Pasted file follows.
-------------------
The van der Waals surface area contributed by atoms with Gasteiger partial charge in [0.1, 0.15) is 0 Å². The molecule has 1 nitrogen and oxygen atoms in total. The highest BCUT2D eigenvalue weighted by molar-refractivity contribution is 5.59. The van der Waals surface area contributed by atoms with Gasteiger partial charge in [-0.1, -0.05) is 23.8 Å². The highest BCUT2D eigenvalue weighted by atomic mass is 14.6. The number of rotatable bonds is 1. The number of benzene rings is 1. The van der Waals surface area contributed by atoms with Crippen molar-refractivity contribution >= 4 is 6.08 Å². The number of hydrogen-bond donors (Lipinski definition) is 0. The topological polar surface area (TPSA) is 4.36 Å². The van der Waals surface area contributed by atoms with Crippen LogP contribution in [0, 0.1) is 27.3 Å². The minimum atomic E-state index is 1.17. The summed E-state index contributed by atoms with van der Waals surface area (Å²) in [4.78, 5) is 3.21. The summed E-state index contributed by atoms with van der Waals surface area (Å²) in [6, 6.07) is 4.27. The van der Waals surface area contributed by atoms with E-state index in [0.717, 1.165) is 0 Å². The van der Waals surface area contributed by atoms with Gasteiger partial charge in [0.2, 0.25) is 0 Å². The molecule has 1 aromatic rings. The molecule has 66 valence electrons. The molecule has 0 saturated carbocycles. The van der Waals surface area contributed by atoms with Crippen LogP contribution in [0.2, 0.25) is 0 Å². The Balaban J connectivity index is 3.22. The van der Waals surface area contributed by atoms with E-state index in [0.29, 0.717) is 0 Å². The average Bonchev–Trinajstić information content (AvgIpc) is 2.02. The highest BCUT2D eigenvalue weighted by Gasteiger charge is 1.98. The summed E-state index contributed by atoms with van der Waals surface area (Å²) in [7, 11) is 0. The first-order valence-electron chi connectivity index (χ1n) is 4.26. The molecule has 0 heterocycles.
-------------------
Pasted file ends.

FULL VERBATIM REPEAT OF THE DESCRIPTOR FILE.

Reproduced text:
The van der Waals surface area contributed by atoms with Gasteiger partial charge in [0.1, 0.15) is 0 Å². The molecule has 1 nitrogen and oxygen atoms in total. The highest BCUT2D eigenvalue weighted by molar-refractivity contribution is 5.59. The van der Waals surface area contributed by atoms with Gasteiger partial charge in [-0.1, -0.05) is 23.8 Å². The highest BCUT2D eigenvalue weighted by atomic mass is 14.6. The number of rotatable bonds is 1. The number of benzene rings is 1. The van der Waals surface area contributed by atoms with Crippen molar-refractivity contribution >= 4 is 6.08 Å². The number of hydrogen-bond donors (Lipinski definition) is 0. The topological polar surface area (TPSA) is 4.36 Å². The van der Waals surface area contributed by atoms with Crippen LogP contribution in [0, 0.1) is 27.3 Å². The minimum atomic E-state index is 1.17. The summed E-state index contributed by atoms with van der Waals surface area (Å²) in [4.78, 5) is 3.21. The summed E-state index contributed by atoms with van der Waals surface area (Å²) in [6, 6.07) is 4.27. The van der Waals surface area contributed by atoms with E-state index in [0.717, 1.165) is 0 Å². The van der Waals surface area contributed by atoms with Gasteiger partial charge in [0.2, 0.25) is 0 Å². The molecule has 1 aromatic rings. The molecule has 66 valence electrons. The molecule has 0 saturated carbocycles. The van der Waals surface area contributed by atoms with Crippen LogP contribution in [0.2, 0.25) is 0 Å². The Balaban J connectivity index is 3.22. The van der Waals surface area contributed by atoms with E-state index in [0.29, 0.717) is 0 Å². The average Bonchev–Trinajstić information content (AvgIpc) is 2.02. The highest BCUT2D eigenvalue weighted by Gasteiger charge is 1.98. The summed E-state index contributed by atoms with van der Waals surface area (Å²) in [7, 11) is 0. The first-order valence-electron chi connectivity index (χ1n) is 4.26. The molecule has 0 heterocycles.